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KNLF founder Sam Serey flown to Denmark after arrest in Thailand

KNLF founder Sam Serey is seen in a photograph included in a government dossier of evidence purporting that Serey planned to bomb Phnom Penh and Siem Reap. Serey, who was arrested in Thailand on Wednesday, was flown to Denmark late Thursday. Supplied
KNLF founder Sam Serey is seen in a photograph included in a government dossier of evidence purporting that Serey planned to bomb Phnom Penh and Siem Reap. Serey, who was arrested in Thailand on Wednesday, was flown to Denmark late Thursday. Supplied

KNLF founder Sam Serey flown to Denmark after arrest in Thailand

Updated at 10:0am 28 April 2018

Political fugitive Sam Serey, wanted by the Cambodian government for allegedly operating a "terrorist" group, flew to Denmark early Friday morning, despite a request for his extradition from Thailand.

Serey confirmed the flight on Friday evening, saying only, "Yes, I am now arriving in Denmark."

Serey, founder of the dissident group KNLF, was arrested in Bangkok on Wednesday after overstaying his visa. Cambodian authorities put in a request for his extradition on Thursday, citing Serey's past convictions for trying to "topple the government". He was sentenced in absentia after being granted political asylum by Denmark, where he lives.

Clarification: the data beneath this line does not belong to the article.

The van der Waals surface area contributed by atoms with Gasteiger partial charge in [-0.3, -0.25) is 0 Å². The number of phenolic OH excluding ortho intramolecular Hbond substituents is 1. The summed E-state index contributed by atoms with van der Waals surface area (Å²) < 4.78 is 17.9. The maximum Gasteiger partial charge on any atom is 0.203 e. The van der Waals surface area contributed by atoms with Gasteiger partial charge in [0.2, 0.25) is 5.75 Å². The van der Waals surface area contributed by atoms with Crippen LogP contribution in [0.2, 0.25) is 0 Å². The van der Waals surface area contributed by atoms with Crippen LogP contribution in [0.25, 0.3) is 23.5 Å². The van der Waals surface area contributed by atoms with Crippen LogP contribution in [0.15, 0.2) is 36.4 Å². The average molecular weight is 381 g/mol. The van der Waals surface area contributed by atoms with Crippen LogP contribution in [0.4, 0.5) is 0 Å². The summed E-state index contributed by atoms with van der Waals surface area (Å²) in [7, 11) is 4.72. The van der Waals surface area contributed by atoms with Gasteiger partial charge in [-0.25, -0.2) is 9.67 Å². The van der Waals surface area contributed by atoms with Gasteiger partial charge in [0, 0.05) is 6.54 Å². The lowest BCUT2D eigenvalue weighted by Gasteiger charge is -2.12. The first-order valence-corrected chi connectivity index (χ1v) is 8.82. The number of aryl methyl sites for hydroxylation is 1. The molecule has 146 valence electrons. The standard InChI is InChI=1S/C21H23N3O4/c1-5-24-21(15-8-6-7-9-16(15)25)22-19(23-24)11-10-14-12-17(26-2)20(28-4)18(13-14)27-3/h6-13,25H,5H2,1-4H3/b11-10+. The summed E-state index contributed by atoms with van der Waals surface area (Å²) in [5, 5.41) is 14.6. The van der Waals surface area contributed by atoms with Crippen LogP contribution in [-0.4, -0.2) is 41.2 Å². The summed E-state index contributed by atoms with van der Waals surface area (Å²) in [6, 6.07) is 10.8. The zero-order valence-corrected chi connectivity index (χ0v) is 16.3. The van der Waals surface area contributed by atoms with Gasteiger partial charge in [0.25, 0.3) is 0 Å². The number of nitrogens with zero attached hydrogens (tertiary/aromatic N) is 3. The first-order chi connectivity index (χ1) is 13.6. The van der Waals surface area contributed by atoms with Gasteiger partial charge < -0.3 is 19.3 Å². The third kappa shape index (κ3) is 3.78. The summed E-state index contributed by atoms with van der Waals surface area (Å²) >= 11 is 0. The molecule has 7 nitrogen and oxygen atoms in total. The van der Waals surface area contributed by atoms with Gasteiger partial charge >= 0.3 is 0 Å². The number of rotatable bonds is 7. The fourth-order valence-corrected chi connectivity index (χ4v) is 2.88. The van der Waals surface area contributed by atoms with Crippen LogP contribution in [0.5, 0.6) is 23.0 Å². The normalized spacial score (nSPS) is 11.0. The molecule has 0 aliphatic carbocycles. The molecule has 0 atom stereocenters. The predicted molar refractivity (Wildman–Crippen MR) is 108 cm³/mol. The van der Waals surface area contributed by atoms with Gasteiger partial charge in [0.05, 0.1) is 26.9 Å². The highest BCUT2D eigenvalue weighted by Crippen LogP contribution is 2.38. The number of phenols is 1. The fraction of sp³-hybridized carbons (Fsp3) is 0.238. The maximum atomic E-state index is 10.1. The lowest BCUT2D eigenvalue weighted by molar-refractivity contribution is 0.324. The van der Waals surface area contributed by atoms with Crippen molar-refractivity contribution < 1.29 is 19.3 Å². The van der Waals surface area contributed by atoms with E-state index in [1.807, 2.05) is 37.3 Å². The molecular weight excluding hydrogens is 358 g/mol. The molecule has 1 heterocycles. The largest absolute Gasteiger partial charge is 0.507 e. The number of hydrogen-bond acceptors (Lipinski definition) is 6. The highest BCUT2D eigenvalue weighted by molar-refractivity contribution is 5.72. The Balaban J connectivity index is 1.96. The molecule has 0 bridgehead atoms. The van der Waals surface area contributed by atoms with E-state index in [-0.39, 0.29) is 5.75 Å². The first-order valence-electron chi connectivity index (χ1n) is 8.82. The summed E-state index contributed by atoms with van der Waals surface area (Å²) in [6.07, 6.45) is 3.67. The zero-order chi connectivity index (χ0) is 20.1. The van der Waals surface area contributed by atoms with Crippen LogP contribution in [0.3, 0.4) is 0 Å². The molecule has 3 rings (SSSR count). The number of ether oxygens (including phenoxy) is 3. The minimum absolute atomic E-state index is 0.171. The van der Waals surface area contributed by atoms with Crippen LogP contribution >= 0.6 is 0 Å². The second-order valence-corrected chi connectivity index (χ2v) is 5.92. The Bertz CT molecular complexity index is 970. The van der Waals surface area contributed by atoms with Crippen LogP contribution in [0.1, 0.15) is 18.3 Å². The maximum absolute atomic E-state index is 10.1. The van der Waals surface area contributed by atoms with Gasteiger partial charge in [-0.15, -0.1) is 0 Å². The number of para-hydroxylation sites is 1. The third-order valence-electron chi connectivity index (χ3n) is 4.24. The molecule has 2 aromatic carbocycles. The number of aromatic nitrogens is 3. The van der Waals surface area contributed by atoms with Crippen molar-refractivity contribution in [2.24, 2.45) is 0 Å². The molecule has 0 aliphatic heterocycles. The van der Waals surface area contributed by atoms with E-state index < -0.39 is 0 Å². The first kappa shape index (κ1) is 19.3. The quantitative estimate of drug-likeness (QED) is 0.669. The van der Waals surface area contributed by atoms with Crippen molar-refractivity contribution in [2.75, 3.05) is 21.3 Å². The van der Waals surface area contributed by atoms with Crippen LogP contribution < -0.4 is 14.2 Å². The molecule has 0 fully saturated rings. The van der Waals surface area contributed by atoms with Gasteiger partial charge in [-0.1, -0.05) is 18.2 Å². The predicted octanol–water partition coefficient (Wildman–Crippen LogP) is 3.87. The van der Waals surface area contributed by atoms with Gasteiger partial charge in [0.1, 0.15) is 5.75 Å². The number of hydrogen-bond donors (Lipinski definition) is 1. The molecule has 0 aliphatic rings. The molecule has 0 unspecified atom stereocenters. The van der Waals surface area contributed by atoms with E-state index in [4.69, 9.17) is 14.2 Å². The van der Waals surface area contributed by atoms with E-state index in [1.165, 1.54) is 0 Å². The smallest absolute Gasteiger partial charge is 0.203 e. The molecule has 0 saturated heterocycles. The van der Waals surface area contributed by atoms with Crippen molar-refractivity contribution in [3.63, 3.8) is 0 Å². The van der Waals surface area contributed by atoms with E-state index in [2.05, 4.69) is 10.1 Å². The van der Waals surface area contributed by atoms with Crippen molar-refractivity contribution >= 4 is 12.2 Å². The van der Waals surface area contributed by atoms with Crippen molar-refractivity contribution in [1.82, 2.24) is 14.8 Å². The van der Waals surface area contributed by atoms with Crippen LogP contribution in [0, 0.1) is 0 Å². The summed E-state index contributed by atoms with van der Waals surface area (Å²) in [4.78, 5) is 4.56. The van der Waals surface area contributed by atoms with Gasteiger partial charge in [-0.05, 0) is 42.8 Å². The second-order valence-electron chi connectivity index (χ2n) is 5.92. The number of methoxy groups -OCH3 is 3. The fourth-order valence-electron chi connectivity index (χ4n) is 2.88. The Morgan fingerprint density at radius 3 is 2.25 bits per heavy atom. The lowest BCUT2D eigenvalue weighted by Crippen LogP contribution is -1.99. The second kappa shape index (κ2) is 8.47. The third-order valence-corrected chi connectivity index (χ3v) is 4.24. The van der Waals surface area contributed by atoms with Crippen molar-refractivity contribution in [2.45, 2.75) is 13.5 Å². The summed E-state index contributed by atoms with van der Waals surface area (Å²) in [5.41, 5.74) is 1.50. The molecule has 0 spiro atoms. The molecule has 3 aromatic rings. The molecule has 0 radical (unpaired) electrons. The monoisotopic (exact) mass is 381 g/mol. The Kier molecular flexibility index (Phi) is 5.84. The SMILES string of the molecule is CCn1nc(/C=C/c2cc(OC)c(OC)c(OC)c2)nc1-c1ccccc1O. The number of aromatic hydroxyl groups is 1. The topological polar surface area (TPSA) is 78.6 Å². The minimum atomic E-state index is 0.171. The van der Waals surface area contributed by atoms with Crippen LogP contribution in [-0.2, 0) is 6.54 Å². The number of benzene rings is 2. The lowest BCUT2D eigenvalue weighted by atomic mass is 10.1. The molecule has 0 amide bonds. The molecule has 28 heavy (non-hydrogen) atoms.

A senior Khmer National Liberation Front member based in Bangkok, who asked for anonymity to discuss the matter, confirmed that the Danish government and a human rights group intervened in Serey's case and that Thai authorities allowed him to leave around 1:20am on Friday morning.

He said he was not sure why the Thai government agreed to allow Serey to go to Denmark instead of Cambodia.

“Only him [Serey] and Thai authority could answer it," he said. "We as members are not aware of that."

Phil Robertson, the deputy director of Human Rights Watch's Asia division, applauded the decision.

“Thailand deserves credit for making the right decision to respect Sam Serey’s continuing refugee status and sending him back to Denmark, the nation that is providing him with refugee protection," Robertson said in a statement. "Clearly, the Royal Danish Embassy, UN agencies and other like-minded diplomats in Bangkok were very determined in persuading the Thai government to respect Sam Serey’s refugee status and not send him back to Cambodia."

When contacted Friday, Ministry of Interior spokesman Khieu Sopheak said he did not know about the situation. Ministry of Foreign Affairs spokesman Chum Sounry could not be reached.

The Thai Ministry of Foreign Affairs also did not respond to a request for comment.

A spokeswoman at the Danish Embassy in Bangkok, meanwhile, said she had "no new confirmed information." In a statement Thursday, the embassy confirmed only that a foreign citizen with permanent residence in Denmark was detained in Thailand.

Past convictions of Serey and several other members of the Denmark-based KNLF were widely seen as politically motivated.

Additional reporting by Andrew Nachemson

This version adds comment from Sam Serey. A previous update added comment from Human Rights Watch's Phil Roberston and other attempts at obtaining comment. A previous version of this article stated that Sam Serey flew to Denmark on Thursday. The article has been updated to reflect the fact that he traveled early on Friday morning.

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